Livingstone adds an extra spin option but has not been able to carry his share of the run-scoring load, with just 60 runs in six innings.

Pace bowler Mark Wood, who has been managing a sore knee, could also miss out with Brydon Carse and Gus Atkinson snapping at his heels for a chance.

Wood is the fastest seamer in the squad by a distance, consistently clearing 90mph, but has struggled to keep a lid on his economy rate and has only six wickets at 58.16.

Carse and Atkinson are both likely to form part of England’s white-ball future, leaving captain Jos Buttler and coach Matthew Mott to decide whether now is the time to blood them in a game with live stakes.

Ben Stokes’ fitness was under observation on the eve of the match, with the Test captain carrying various niggles. He missed the first three games here with a hip problem and is set to undergo surgery on his long-standing left-knee injury when he gets back to England.

Former England quick Steve Harmison told the PA news agency this week that the team management should instruct Stokes to leave the camp and go home early in a bid to fast-track his recovery for the new-year Test series in India.

But Hopkinson suggested that idea was not under consideration.

“Knowing Ben, he’ll want to try and play the next game in front of him and try and win that for England,” he said.

“He’s about winning games of cricket for England, so I’d imagine that’s what he’ll be thinking about first and foremost.

“Once he’s obviously made that decision to have the operation, that’s obviously booked in and that’s what he’s going to do, but it’s not before this tournament finishes.”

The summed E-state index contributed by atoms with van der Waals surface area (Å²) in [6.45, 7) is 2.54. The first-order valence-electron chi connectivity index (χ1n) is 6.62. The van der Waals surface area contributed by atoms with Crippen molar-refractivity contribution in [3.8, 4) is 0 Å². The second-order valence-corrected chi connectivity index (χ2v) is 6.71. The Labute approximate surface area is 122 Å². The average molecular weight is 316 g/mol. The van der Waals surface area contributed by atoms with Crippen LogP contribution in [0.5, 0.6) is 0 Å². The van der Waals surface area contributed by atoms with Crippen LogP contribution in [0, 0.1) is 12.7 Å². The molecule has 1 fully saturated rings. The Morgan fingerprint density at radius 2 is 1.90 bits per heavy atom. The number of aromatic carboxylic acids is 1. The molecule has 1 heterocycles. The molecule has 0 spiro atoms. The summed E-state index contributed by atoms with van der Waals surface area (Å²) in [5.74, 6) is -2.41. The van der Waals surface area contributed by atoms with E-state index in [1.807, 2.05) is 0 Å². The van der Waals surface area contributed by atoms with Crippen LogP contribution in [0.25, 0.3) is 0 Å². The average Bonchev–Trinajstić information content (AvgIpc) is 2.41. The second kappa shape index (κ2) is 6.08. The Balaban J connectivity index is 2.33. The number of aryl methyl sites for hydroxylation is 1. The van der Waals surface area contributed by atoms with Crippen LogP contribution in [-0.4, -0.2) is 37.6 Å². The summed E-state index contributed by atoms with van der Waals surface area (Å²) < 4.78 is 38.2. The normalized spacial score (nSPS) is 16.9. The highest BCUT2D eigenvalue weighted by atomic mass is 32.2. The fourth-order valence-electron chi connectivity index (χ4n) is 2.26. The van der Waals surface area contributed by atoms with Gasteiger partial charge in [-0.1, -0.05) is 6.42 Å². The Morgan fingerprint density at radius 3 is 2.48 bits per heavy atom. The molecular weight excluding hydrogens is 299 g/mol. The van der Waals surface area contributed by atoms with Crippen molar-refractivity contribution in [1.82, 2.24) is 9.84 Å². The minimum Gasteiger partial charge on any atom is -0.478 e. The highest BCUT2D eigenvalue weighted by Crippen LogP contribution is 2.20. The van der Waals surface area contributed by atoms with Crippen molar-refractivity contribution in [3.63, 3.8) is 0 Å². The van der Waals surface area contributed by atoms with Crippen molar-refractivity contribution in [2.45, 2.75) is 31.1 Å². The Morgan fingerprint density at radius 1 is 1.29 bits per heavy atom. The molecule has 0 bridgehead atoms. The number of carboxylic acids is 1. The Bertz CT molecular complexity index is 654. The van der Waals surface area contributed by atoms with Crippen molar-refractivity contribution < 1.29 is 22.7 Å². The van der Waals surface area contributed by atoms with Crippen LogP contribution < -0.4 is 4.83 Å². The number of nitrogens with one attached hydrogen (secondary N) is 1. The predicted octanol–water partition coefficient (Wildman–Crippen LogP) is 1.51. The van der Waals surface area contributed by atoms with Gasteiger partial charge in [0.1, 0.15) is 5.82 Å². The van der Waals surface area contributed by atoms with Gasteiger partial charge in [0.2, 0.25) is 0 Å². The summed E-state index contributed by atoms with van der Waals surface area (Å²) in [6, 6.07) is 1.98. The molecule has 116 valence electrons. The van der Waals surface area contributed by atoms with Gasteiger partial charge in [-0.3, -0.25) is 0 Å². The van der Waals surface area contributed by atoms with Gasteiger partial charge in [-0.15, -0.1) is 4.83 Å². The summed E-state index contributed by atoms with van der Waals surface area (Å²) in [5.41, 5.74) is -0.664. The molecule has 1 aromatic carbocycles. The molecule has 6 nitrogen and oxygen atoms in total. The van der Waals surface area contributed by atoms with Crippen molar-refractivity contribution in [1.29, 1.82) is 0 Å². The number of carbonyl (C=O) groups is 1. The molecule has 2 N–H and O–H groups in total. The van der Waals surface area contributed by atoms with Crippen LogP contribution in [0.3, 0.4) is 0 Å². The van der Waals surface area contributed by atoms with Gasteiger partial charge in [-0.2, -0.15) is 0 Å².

Mark Wood has denied England were sidetracked by contract negotiations at the World Cup but admitted performances need to improve to live up to the new terms.

The England and Wales Cricket Board has revamped its central contract system in a bid to ward off the growing threat from T20 franchises, handing out long-term deals for the first time in addition to the usual annual extensions.

Wood was one of three players to sign a lucrative three-year term, having previously admitted that a huge offer to play in the United Arab Emirates was testing his resolve, with Joe Root and Harry Brook following suit.

The ECB hoped to have agreements in place before the tournament in India but, while some were finalised swiftly, others dragged on into the campaign and the announcement was finally made last week.

By then England had already played four times, losing three, and things have continued to veer off course, leaving the defending champions rock bottom in 10th place after six rounds.

Wood does not believe the two issues are linked but acknowledges the timing of England’s unexpected dip in results has not been helpful.

“I don’t think they were a distraction, no,” he said.

“If we’re trying to look for excuses, I think players need to look at themselves a little bit more, me included.